Toyota wants to return to form. It wants to be at the forefront of electrification once more and relive its days as the de facto segment leader. The carmaker is no longer targeting the hybrid segment; it now wants to lead in BEVs and the new bZ series is how it plans to do so.
Toyota has debuted the first car in that series at the Shanghai Auto Show, the bZ4X concept. The company did not provided many details for the bZX4 yet, so we don’t know its range, output figures or cost. Those details will be available as we near the worldwide release of the production bZX4, which Toyota plans for the middle of 2022. The first thing that sticks out to me is how utterly normal the concept looks, and this is a very good thing:
Of course, the other thing that sticks out is those stupid blue accents. Just imagine how this BEV concept would look without those highlights. It would look mostly like any normal SUV on the road today. The concept does read a little like a Toyota designer took a Mirai and RAV4 and combined them, but overall there’s a strong resemblance to the current SUVs in Toyota’s lineup.
Again, this is a good thing to see. As more and more EVs push into the mainstream, their designs will start to settle into less conspicuous production cars and there will be little to make the cars visually stand out from ICE cars. This establishes parity between them.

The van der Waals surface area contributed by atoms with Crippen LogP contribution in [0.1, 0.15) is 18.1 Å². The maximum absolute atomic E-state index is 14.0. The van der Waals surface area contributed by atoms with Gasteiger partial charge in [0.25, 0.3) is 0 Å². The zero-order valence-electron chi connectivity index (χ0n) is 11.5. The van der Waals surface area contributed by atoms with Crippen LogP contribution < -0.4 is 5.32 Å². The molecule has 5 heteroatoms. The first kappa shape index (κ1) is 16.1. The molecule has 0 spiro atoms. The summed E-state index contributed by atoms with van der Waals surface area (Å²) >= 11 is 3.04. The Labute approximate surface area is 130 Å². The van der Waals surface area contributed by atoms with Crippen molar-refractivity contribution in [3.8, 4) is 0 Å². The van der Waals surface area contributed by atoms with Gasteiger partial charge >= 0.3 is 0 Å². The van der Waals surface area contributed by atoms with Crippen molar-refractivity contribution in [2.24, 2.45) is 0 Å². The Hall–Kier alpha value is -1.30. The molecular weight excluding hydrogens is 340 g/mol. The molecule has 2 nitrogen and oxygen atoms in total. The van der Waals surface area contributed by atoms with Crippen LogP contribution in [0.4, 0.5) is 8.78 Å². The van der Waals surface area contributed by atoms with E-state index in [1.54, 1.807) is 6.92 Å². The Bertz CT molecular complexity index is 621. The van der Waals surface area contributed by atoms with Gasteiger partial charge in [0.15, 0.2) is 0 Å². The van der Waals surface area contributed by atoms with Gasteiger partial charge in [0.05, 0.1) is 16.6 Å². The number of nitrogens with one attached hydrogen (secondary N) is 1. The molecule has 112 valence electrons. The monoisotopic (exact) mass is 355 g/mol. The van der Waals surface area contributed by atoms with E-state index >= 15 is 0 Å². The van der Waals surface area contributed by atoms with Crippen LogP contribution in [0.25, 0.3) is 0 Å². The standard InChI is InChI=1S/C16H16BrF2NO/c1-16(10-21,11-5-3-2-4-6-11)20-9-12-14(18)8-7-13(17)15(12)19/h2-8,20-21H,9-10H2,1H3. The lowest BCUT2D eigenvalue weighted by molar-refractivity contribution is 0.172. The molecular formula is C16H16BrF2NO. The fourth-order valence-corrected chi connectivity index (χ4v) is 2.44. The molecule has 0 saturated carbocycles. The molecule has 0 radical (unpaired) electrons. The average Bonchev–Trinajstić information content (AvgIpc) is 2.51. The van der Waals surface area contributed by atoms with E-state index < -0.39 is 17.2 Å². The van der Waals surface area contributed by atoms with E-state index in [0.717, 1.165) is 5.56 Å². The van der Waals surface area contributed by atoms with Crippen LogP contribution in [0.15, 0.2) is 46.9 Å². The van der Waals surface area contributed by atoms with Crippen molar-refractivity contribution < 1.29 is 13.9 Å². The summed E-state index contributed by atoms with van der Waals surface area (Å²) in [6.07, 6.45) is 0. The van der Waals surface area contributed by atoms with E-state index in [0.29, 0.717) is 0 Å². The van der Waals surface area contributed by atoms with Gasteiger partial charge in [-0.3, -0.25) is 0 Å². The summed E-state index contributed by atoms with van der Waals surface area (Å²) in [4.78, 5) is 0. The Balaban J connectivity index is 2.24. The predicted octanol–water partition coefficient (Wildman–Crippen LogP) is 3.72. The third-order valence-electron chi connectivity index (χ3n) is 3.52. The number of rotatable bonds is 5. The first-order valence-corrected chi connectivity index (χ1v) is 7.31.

Obviously, that will never happen when referring to their modes of propulsion, but it can happen in our overall conception of what an electric car is.
We know them as EVs now, or electric vehicles, but at some point we’ll just call them vehicles again without the need to identify them as electrics. This starts with getting rid of goofy accents and producing sensible form-over-function designs. Toyota could have something like that coming down the pike since they plan on releasing 15 new BEVs by 2025. Seven of these will be part of the bZ series.
Jointly developed with Subaru, the Toyota bZ4X SUV Concept is built on the new e-TNGA BEV- dedicated platform. The concept conveys Toyota’s legendary quality, durability and long-term reliability (QDR) in combination with Subaru’s AWD capabilities to achieve a driving experience that is both comfortable and engaging.
Toyota is borrowing from Subaru’s AWD expertise and it plans to partner with other companies to bring those 15 new cars to market. Among those, the company states it is working with BYD and Suzuki, besides its subsidiary Daihatsu.
I hope this means that the bZ4X’s more-or-less average design can proliferate among those other carmakers, too.